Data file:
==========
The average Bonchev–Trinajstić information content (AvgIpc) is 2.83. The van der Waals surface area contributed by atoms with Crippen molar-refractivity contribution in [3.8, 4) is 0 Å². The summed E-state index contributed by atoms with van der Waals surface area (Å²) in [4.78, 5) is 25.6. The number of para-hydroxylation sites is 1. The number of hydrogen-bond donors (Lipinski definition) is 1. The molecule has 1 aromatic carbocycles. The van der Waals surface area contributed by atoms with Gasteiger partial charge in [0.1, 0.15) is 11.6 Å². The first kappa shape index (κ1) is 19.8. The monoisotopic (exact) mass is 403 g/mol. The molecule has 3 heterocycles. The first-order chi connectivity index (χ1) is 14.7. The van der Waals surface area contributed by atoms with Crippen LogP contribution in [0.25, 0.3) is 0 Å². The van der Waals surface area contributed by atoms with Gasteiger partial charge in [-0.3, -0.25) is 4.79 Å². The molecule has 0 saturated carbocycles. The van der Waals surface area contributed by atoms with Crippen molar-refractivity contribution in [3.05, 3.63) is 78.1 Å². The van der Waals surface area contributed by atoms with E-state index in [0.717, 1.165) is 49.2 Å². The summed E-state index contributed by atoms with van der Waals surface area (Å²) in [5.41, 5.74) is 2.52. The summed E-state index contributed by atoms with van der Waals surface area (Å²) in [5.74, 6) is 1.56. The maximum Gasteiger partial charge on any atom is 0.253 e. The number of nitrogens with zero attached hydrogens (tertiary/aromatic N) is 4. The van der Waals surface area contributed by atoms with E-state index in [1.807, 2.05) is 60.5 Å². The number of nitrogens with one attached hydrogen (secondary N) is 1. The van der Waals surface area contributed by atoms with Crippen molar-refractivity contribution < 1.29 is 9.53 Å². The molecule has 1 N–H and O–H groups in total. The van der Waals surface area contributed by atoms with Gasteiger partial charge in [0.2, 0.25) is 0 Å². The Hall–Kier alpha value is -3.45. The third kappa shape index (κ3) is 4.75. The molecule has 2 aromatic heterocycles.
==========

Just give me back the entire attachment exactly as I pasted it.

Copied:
The average Bonchev–Trinajstić information content (AvgIpc) is 2.83. The van der Waals surface area contributed by atoms with Crippen molar-refractivity contribution in [3.8, 4) is 0 Å². The summed E-state index contributed by atoms with van der Waals surface area (Å²) in [4.78, 5) is 25.6. The number of para-hydroxylation sites is 1. The number of hydrogen-bond donors (Lipinski definition) is 1. The molecule has 1 aromatic carbocycles. The van der Waals surface area contributed by atoms with Gasteiger partial charge in [0.1, 0.15) is 11.6 Å². The first kappa shape index (κ1) is 19.8. The monoisotopic (exact) mass is 403 g/mol. The molecule has 3 heterocycles. The first-order chi connectivity index (χ1) is 14.7. The van der Waals surface area contributed by atoms with Crippen LogP contribution in [0.25, 0.3) is 0 Å². The van der Waals surface area contributed by atoms with Gasteiger partial charge in [-0.3, -0.25) is 4.79 Å². The molecule has 0 saturated carbocycles. The van der Waals surface area contributed by atoms with Crippen molar-refractivity contribution in [3.05, 3.63) is 78.1 Å². The van der Waals surface area contributed by atoms with E-state index in [0.717, 1.165) is 49.2 Å². The summed E-state index contributed by atoms with van der Waals surface area (Å²) in [5.41, 5.74) is 2.52. The summed E-state index contributed by atoms with van der Waals surface area (Å²) in [5.74, 6) is 1.56. The maximum Gasteiger partial charge on any atom is 0.253 e. The number of nitrogens with zero attached hydrogens (tertiary/aromatic N) is 4. The van der Waals surface area contributed by atoms with E-state index in [1.807, 2.05) is 60.5 Å². The number of nitrogens with one attached hydrogen (secondary N) is 1. The van der Waals surface area contributed by atoms with Crippen molar-refractivity contribution < 1.29 is 9.53 Å². The molecule has 1 N–H and O–H groups in total. The van der Waals surface area contributed by atoms with Gasteiger partial charge in [0.2, 0.25) is 0 Å². The Hall–Kier alpha value is -3.45. The third kappa shape index (κ3) is 4.75. The molecule has 2 aromatic heterocycles.